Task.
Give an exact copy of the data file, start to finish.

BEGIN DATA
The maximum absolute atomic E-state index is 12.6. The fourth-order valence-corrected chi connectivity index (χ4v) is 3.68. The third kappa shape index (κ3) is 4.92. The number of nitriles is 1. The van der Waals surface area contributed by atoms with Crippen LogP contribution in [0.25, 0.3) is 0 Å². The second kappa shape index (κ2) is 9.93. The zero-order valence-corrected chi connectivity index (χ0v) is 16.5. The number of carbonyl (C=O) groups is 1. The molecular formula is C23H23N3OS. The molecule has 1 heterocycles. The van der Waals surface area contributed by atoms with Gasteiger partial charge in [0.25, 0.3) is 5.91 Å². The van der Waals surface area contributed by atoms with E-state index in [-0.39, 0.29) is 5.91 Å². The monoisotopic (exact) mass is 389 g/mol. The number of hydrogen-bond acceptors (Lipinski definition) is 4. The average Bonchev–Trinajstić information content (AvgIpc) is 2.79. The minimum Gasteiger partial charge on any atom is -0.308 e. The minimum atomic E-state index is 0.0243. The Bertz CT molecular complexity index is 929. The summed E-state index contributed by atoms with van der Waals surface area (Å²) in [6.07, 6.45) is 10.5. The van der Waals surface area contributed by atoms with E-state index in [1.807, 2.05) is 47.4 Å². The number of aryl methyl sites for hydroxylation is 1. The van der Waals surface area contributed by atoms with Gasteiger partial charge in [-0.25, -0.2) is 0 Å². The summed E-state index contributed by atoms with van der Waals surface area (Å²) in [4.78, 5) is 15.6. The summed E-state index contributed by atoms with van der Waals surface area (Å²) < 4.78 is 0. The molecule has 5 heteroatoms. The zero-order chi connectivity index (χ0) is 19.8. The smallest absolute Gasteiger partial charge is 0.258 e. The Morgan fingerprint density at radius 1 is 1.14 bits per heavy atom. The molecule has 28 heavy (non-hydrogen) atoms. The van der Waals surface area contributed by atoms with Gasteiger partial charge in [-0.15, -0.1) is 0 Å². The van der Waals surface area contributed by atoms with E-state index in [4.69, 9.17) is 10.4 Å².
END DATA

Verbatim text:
The maximum absolute atomic E-state index is 12.6. The fourth-order valence-corrected chi connectivity index (χ4v) is 3.68. The third kappa shape index (κ3) is 4.92. The number of nitriles is 1. The van der Waals surface area contributed by atoms with Crippen LogP contribution in [0.25, 0.3) is 0 Å². The second kappa shape index (κ2) is 9.93. The zero-order valence-corrected chi connectivity index (χ0v) is 16.5. The number of carbonyl (C=O) groups is 1. The molecular formula is C23H23N3OS. The molecule has 1 heterocycles. The van der Waals surface area contributed by atoms with Gasteiger partial charge in [0.25, 0.3) is 5.91 Å². The van der Waals surface area contributed by atoms with E-state index in [-0.39, 0.29) is 5.91 Å². The monoisotopic (exact) mass is 389 g/mol. The number of hydrogen-bond acceptors (Lipinski definition) is 4. The average Bonchev–Trinajstić information content (AvgIpc) is 2.79. The minimum Gasteiger partial charge on any atom is -0.308 e. The minimum atomic E-state index is 0.0243. The Bertz CT molecular complexity index is 929. The summed E-state index contributed by atoms with van der Waals surface area (Å²) in [6.07, 6.45) is 10.5. The van der Waals surface area contributed by atoms with E-state index in [1.807, 2.05) is 47.4 Å². The number of aryl methyl sites for hydroxylation is 1. The van der Waals surface area contributed by atoms with Gasteiger partial charge in [-0.25, -0.2) is 0 Å². The summed E-state index contributed by atoms with van der Waals surface area (Å²) in [4.78, 5) is 15.6. The summed E-state index contributed by atoms with van der Waals surface area (Å²) < 4.78 is 0. The molecule has 5 heteroatoms. The zero-order chi connectivity index (χ0) is 19.8. The smallest absolute Gasteiger partial charge is 0.258 e. The Morgan fingerprint density at radius 1 is 1.14 bits per heavy atom. The molecule has 28 heavy (non-hydrogen) atoms. The van der Waals surface area contributed by atoms with Gasteiger partial charge in [-0.15, -0.1) is 0 Å². The van der Waals surface area contributed by atoms with E-state index in [4.69, 9.17) is 10.4 Å².